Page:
Coin dealer and scholar
Alan Walker (* 1948) studied Classics at Johns Hopkins University. It was already during his studies that he helped to catalogue the Johns Hopkins University collection of ancient objects and participated in several excavations in England. He contributed to the exposure of the biggest Roman villa in England, found in Fishbourne near Chichester, he participated in the excavation of the Roman and later Norman fort of Porchester Castle and at a Roman cemetary in Dorchester, which had been settled since the 4th millenium BC.
After graduating from Johns Hopkins University with a BA Hons, he went to the University of Pennsylvania for graduate study in archaeology with his main focus on numismatics. During his studies, he took part in the excavation of a Roman villa in Melfi.
In 1973, after he had finished his course work, Alan Walker went to the American School of Classical Studies at Athens. He remained there from 1974 through 1979, working at the Agora on his dissertation: He finished as the Agora Numismatist. Of course, his dissertation had an Athenian topic: his PhD was awarded in 1980 for his study on the Roman coinage of Athens.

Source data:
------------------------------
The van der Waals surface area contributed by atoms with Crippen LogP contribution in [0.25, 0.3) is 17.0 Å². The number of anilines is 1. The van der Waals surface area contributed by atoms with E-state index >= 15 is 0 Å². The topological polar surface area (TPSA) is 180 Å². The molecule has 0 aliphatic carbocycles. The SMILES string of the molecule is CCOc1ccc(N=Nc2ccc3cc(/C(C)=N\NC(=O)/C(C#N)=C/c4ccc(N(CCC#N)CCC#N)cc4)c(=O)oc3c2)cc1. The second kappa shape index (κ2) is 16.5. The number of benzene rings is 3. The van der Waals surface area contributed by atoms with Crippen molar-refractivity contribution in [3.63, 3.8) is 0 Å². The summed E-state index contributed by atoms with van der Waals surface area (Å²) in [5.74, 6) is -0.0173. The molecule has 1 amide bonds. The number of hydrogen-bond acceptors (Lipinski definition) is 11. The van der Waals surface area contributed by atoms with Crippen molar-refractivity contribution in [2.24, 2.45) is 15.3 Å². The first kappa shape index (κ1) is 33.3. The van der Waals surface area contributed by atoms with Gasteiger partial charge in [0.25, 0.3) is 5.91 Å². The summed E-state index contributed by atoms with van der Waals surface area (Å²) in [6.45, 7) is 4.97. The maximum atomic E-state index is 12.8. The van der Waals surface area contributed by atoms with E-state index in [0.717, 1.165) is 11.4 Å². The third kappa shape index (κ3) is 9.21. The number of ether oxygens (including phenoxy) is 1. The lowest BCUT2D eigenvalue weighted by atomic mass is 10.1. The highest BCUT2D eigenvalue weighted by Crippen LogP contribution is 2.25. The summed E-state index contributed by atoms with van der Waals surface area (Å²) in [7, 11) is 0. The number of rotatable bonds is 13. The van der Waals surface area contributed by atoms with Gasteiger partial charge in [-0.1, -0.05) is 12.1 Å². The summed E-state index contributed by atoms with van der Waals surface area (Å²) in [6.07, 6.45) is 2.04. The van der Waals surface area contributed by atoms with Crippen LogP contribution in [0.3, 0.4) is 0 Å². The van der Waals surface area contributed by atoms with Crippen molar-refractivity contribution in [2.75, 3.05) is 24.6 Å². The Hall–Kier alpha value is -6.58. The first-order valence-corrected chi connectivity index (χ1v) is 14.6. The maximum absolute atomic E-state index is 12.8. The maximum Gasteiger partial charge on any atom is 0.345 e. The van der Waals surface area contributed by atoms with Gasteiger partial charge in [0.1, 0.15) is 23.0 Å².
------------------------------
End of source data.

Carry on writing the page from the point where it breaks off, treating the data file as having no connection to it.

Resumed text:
Alan Walker had already done a sort of internship at the numismatic department at the Zurich Bank Leu under Leo Mildenberg and Silvia Hurter in 1978 and 1979. He enjoyed seeing the variety of coins that arrived in Zurich, then the world’s most important center of commercial numismatics. In 1980, he decided to dedicate his energy and talent to the coin trade. He witnessed all stages of Leu: From the numismatic department of a bank, to Leu Numismatics AG to LHS. In 2008, he became director of the Zurich firm Nomos AG. Today, he has “retired” in a “numismatic way”, in plain language he still works as a part-time consultant for the Nomos AG.
Alan Walker is not just known for his humour, but also for his in-depth auction catalogues with descriptions including the latest state of research which exceed most Sylloge-volumes in quality. He was responsible for a major part of the cataloguing of the Leu ancient catalogues since 1980, which have been greatly appreciated as works of reference. His catalogues of the BCD collection, namely of the coins from Olympia (Leu 90 / 2004) and especially of the coins of the Peloponnese (LHS 96 / 2006) and Thessaly (Nomos 4 / 2011) have become indispensible standard works. His catalogue of the late Byzantine coinage (LHS 97 / 2006), too, is also one of the most significant collections of that material.
But Alan Walker is certainly not limited to ancient numismatics. His catalogue on coins of the Knights of the Order of Saint John of Rhodes and Malta (LHS 99/2006) is as highly esteemed as his catalogue on the Eparch collection of Byzantine weights (Nomos 13 / 2016).
Alan Walker is an Honorary Life Fellow of the ANS and member of the board of the Swiss Numismatic Society.
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